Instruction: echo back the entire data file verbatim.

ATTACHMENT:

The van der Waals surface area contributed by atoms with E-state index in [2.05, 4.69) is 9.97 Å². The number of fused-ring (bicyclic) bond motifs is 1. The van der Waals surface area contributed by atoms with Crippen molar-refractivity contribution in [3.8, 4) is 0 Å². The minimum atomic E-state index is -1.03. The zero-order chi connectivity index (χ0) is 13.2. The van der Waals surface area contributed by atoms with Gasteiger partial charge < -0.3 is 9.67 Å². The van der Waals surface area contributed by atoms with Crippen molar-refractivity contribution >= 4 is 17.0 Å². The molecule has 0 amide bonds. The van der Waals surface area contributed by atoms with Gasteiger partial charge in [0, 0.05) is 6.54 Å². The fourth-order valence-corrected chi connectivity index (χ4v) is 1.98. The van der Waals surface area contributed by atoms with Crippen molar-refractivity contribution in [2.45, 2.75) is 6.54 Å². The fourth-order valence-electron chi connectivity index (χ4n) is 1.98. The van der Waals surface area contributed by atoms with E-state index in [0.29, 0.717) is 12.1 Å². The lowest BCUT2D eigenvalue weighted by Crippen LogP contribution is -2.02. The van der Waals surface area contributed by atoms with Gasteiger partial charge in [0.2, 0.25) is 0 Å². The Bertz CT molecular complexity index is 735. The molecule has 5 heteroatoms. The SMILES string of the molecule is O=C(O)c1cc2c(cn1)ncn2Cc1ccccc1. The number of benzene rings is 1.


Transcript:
The van der Waals surface area contributed by atoms with E-state index in [2.05, 4.69) is 9.97 Å². The number of fused-ring (bicyclic) bond motifs is 1. The van der Waals surface area contributed by atoms with Crippen molar-refractivity contribution in [3.8, 4) is 0 Å². The minimum atomic E-state index is -1.03. The zero-order chi connectivity index (χ0) is 13.2. The van der Waals surface area contributed by atoms with Gasteiger partial charge < -0.3 is 9.67 Å². The van der Waals surface area contributed by atoms with Crippen molar-refractivity contribution >= 4 is 17.0 Å². The molecule has 0 amide bonds. The van der Waals surface area contributed by atoms with Gasteiger partial charge in [0, 0.05) is 6.54 Å². The fourth-order valence-corrected chi connectivity index (χ4v) is 1.98. The van der Waals surface area contributed by atoms with Crippen molar-refractivity contribution in [2.45, 2.75) is 6.54 Å². The fourth-order valence-electron chi connectivity index (χ4n) is 1.98. The van der Waals surface area contributed by atoms with E-state index in [0.29, 0.717) is 12.1 Å². The lowest BCUT2D eigenvalue weighted by Crippen LogP contribution is -2.02. The van der Waals surface area contributed by atoms with Gasteiger partial charge in [0.2, 0.25) is 0 Å². The Bertz CT molecular complexity index is 735. The molecule has 5 heteroatoms. The SMILES string of the molecule is O=C(O)c1cc2c(cn1)ncn2Cc1ccccc1. The number of benzene rings is 1.